ENSMINGER BROTHERLY LOVE
These two photographs of Ensminger siblings tell quite a story! Neal and Effie Mae were children of John Ensminger, one of my grandmother Evalee’s brothers. Neal was born in 1908, Effie Mae in 1910—and I grew up knowing them and visiting at their rambling home on East Madison Street. This photo might have been made around 1914, when he was 6 and she was 4. They’re very serious looking! Neal always tilted his head slightly to the right just like in this picture. I love the way Effie Mae has her little legs crossed—and she doesn’t quite know what to do with her hands!
They always lived together in this family home. When Neal married his beautiful wife Maggie, she moved in with his parents and siblings. After the parents died, Neal, Maggie and Effie Mae were always there together. Neal and Maggie’s two sons—King and David—joined the family as did Buddy, a nephew they raised. Effie Mae loved the three boys like they were her own.
When Neal died in 2001, Maggie followed in a few months. Effie Mae was lost without them, and died after two very lonely years.
I think of all those years Neal, Maggie and Effie Mae lived together—and know it must have been difficult sometimes. Yet there was such a strong bond—a shared history, a deep understanding of each other. They made room for each other.
This second photo was mailed to my grandmother Evalee from Leonard, Texas in 1914. The children’s names are written on the back—Grace Virginia and Joe Charles Ensminger—with a brief message, “We’ll come to see you all some time.” I believe their father was Evalee’s much younger brother Tim Ensminger. Records show that he was a grocer in Leonard, Texas.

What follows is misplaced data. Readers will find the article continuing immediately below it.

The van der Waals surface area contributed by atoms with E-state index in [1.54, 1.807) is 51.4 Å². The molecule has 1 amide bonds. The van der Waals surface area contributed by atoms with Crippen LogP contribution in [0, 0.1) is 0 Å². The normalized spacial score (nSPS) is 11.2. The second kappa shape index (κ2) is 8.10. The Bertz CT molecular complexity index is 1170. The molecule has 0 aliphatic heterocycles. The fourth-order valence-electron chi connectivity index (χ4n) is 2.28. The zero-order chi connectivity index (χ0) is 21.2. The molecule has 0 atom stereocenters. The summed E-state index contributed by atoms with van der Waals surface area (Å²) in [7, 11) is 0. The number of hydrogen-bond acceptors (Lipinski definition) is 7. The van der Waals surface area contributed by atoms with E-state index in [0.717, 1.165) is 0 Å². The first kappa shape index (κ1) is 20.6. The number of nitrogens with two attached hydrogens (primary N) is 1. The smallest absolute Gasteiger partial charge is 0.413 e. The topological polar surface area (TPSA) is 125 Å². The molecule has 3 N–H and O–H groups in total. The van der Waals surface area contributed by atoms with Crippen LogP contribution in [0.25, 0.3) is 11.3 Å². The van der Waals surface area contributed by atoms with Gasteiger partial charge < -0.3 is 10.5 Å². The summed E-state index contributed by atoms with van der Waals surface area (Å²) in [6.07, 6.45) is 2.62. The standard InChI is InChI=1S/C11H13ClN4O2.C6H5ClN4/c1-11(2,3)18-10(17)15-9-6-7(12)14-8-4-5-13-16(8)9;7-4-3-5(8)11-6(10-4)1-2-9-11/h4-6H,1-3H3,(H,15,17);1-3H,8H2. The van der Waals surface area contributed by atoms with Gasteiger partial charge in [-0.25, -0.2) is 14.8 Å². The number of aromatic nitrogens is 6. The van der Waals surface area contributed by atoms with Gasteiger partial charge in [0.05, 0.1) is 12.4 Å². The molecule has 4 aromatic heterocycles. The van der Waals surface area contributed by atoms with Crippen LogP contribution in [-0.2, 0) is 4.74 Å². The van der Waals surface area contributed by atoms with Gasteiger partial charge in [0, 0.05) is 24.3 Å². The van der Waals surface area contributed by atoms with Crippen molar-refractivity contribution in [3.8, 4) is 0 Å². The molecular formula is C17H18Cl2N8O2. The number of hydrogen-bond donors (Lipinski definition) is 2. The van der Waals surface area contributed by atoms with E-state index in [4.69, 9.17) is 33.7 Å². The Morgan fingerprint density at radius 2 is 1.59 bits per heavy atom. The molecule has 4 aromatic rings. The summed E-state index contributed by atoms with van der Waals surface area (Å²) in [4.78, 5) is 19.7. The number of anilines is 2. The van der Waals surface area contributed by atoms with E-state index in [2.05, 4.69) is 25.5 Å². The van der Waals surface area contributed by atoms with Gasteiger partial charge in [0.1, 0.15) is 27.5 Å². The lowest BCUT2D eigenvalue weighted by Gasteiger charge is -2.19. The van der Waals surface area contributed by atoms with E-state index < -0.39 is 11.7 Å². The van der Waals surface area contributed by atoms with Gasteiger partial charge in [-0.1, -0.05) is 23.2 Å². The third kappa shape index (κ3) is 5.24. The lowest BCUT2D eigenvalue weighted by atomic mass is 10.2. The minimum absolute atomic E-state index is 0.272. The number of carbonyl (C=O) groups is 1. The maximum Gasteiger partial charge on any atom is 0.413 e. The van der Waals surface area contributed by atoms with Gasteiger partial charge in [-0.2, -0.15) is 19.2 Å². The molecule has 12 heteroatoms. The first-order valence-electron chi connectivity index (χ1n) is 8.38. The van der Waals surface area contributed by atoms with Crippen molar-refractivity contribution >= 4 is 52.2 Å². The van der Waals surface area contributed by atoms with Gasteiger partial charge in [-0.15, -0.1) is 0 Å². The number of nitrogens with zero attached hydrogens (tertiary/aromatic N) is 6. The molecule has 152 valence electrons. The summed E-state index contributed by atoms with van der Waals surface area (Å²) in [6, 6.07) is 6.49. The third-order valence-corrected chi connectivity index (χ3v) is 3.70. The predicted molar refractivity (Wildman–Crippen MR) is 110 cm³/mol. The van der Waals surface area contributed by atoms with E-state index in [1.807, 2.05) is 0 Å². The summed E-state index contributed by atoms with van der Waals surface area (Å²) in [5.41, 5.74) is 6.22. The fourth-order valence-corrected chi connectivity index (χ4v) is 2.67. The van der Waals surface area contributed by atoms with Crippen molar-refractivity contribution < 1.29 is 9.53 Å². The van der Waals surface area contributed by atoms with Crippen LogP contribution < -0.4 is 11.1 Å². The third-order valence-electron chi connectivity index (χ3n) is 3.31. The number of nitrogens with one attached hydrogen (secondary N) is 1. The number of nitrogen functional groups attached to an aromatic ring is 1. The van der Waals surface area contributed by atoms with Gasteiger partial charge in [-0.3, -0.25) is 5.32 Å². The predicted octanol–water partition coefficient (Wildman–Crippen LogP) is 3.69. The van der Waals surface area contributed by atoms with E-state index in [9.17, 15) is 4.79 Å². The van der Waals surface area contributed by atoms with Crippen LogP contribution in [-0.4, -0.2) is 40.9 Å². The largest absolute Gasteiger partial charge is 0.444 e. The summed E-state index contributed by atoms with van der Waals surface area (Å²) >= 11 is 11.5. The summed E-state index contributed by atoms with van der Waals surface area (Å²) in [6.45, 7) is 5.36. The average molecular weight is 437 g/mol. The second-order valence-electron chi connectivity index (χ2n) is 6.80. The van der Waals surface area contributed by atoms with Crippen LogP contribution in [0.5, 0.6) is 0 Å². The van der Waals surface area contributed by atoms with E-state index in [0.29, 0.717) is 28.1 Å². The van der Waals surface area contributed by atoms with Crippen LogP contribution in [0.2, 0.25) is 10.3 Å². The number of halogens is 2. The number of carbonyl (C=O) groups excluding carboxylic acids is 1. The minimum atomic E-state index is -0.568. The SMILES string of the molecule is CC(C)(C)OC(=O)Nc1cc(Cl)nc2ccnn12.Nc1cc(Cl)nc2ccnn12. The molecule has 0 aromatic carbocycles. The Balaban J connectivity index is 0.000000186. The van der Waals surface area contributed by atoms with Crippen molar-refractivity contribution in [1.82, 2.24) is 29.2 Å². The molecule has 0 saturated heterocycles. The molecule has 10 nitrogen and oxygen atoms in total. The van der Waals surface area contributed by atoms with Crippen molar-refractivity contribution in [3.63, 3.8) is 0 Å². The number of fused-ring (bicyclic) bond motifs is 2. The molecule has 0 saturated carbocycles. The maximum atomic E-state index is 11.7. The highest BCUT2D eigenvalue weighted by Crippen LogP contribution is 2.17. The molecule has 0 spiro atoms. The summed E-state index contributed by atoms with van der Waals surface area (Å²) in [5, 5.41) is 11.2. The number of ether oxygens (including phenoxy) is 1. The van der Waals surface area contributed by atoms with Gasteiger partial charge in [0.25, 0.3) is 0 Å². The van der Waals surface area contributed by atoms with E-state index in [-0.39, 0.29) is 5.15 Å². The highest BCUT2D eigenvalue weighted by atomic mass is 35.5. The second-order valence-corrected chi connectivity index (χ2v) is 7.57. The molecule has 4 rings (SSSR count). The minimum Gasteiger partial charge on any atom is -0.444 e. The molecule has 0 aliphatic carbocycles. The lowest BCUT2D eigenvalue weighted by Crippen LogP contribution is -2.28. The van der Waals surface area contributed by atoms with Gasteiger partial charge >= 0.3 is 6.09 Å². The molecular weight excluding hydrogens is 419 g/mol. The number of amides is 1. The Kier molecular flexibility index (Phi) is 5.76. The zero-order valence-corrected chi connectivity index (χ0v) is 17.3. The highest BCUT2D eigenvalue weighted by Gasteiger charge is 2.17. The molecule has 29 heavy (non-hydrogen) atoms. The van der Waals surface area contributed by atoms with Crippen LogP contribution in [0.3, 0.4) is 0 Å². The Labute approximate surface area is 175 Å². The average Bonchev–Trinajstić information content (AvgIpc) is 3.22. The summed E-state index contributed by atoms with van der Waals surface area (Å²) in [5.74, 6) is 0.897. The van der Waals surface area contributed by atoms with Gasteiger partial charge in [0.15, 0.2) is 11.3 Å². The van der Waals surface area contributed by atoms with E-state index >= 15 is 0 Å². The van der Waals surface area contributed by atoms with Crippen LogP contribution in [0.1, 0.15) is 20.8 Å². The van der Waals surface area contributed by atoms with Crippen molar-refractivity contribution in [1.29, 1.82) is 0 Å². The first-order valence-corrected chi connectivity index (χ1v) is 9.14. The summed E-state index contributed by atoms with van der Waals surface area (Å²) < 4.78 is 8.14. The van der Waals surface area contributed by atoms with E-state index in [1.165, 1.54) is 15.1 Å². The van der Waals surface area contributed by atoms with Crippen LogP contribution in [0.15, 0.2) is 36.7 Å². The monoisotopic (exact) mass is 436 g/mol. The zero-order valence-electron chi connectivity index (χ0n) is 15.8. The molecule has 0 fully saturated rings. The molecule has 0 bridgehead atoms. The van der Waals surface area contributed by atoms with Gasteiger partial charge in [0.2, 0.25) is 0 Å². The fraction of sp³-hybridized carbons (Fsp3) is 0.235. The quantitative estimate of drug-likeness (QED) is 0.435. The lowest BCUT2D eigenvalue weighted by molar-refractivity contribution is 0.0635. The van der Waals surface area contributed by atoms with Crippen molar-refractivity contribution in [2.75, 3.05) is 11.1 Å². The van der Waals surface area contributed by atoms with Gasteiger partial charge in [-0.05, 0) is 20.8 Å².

These siblings are quite a contrast to the Neal-Effie Mae photo. Little Joe Charles doesn’t look too thrilled at being a horse pulling his big sister around! Barefoot, he’s riding on a stick horse—but those reins big sister Grace Virginia’s holding look pretty serious. She doesn’t look like she’d put up with any nonsense. I just hope that’s a stick in her hand—that she’ll use to take a turn being the horse pulling little Joe Charles around—and not a whip!
One family stayed home in Tennessee—another moved all the way to Texas. Yet these photos helped them stay connected.
Tim died in 1931, his wife Birdie in 1962—and both are buried in Leonard, Texas. Joe Charles died in 1966, his wife Lorine in 1986—also buried in Leonard, Texas. I wonder what happened to Grace Virginia.